All explained

“We did the segregation, but politely explained what the process involved, nothing for them. Over a period of time, most of the people started doing the segregation at home, they have begun to wait for us and hand over the garbage personally, with some chit-chat. If we don’t go one day, the next day they ask us what has happened,” she says. Her colleague Manimekalai chips in, completing her train of thought, “We have become like members of their family. What’s not to like about this job then?” And the others take up the chorus earnestly again, “We love this job!”

R. Priya, a BOV driver, who takes care of two children, says the turning-point was probably the outreach during the COVID-19 pandemic. “When people were all sitting at home, afraid to go out and meet people, we went every day, even to the homes of people who had COVID-19, to collect the waste in separate bags. We were all kitted out in personal protective equipment and went every single day. I think this is what took us into their homes.”

Besides the way the women work their charm in getting people to comply, a great deal of information, education and communication (IEC) activity has been employed to get this off the ground, explains V. Bharani, IEC manager, Chennai Enviro. “We conduct awareness meetings in parks, street plays, distribute pamphlets and do focussed camps in areas where we see lower compliance with segregation.”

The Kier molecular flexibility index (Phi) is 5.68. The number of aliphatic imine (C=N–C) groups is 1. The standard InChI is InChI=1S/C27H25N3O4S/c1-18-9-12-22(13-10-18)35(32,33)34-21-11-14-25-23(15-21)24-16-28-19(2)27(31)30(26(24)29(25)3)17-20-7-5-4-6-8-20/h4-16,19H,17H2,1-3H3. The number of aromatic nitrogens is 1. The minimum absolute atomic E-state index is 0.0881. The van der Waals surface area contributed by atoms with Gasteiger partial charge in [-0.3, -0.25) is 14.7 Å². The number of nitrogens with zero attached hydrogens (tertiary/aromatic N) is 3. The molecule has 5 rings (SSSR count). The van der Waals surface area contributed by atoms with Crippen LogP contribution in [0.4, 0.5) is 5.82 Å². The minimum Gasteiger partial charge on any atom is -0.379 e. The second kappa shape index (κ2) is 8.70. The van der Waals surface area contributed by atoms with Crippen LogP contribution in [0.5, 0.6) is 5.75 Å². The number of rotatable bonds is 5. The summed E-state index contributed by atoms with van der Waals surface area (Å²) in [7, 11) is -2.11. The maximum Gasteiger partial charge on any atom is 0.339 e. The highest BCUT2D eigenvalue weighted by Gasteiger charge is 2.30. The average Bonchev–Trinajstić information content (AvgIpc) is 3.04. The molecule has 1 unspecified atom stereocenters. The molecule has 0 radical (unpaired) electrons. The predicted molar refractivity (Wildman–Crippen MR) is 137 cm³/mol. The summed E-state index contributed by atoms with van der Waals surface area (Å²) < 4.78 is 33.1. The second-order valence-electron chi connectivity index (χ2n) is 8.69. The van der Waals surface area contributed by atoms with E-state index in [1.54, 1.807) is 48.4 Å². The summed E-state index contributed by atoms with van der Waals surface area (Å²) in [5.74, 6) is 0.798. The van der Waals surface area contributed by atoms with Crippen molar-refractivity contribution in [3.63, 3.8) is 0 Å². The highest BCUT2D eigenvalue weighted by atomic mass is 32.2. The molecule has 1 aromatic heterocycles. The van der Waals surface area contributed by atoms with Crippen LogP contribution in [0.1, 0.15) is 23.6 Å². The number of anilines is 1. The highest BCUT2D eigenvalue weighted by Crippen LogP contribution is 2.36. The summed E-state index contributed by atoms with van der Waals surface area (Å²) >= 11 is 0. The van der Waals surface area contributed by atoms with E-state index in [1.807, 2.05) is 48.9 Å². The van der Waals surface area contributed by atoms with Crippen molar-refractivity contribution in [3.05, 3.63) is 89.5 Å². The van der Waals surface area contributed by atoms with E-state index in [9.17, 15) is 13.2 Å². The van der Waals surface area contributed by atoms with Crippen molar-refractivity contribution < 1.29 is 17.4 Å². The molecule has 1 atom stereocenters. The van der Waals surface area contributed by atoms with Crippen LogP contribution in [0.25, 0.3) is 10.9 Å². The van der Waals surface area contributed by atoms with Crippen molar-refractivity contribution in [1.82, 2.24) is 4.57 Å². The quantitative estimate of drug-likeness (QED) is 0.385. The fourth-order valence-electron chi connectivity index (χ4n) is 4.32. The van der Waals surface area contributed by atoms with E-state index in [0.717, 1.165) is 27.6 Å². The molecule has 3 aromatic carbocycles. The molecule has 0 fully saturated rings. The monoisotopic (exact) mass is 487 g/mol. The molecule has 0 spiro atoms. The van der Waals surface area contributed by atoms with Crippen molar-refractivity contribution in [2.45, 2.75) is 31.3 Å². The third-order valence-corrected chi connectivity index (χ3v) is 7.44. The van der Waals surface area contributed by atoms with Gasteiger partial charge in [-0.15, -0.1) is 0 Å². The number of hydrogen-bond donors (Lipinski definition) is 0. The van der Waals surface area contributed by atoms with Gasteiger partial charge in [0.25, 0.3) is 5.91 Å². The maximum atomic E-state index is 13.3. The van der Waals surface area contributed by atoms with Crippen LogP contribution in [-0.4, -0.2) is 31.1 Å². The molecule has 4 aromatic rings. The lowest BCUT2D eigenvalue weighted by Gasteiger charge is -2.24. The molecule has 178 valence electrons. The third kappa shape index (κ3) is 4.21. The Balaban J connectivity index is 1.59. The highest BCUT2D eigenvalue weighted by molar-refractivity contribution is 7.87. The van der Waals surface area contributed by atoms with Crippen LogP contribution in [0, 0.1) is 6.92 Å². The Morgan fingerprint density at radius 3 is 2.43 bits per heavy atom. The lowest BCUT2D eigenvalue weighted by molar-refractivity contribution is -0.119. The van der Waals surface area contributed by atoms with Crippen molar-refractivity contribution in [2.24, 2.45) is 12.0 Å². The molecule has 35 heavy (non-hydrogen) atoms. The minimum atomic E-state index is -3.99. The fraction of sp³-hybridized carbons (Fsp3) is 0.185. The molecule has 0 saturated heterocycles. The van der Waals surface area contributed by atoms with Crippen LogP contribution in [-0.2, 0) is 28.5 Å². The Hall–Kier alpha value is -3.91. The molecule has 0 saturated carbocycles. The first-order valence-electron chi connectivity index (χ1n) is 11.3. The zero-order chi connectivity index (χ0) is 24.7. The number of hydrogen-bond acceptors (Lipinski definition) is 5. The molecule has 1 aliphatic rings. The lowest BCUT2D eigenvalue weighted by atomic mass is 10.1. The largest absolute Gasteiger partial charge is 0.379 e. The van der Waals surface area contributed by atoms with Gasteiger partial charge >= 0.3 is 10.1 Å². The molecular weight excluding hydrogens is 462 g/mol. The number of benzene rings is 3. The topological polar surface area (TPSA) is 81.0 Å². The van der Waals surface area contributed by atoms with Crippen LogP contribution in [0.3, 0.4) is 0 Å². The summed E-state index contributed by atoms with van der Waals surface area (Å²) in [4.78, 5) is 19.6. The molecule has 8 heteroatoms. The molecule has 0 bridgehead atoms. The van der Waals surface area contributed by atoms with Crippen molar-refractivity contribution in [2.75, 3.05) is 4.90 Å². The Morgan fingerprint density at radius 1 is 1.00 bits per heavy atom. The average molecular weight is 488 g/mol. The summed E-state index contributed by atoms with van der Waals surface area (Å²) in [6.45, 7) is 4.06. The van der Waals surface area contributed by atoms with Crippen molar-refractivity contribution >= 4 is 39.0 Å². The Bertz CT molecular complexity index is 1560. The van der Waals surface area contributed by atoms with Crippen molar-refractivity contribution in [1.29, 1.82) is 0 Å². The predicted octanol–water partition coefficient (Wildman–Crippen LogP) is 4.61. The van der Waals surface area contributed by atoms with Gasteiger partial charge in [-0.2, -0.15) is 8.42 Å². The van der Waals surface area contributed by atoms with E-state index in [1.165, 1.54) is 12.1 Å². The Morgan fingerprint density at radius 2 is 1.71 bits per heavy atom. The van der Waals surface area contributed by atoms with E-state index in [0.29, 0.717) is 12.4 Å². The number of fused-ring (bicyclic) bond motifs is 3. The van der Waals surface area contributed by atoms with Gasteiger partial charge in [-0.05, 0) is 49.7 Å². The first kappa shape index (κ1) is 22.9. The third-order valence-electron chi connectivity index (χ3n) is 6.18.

Mr. Ravi Subramanian, who has been in private conservancy operations in Chennai for the last 22 years now, points to the demographic features that have made the north of the city easy to operate in, as far as conservancy goes. “In my experience, people are far more friendly here and easier to engage with — they listen to what you say. One other factor is that the density of population here is lower, comparatively. It is classified an industrial zone, but there is a large floating population, and that is always a challenge when it comes to compliance with source segregation.”

Improved services

N. Magesan, Chief Engineer (SWM), Greater Chennai Corporation, also credits the efforts of the private conservancy operator. “Services began to improve with the focus that Re Sustainability brought to the task, yes. The amount of compost being generated has also increased, we are now sharing it with the Horticulture Department for use in farmlands, gardening and horticulture. There are of course some gaps, and we are trying to rectify them too.”

However, governance measures seldom work without inter-agency collaborations and in this case too, it’s a close relationship between the implementer and the Chennai Corporation that oils the wheels. Akshata Jain, zonal head for Manali, Chennai Enviro, explains that all the key performance indicators are reviewed every fortnight with Mr. Bedi.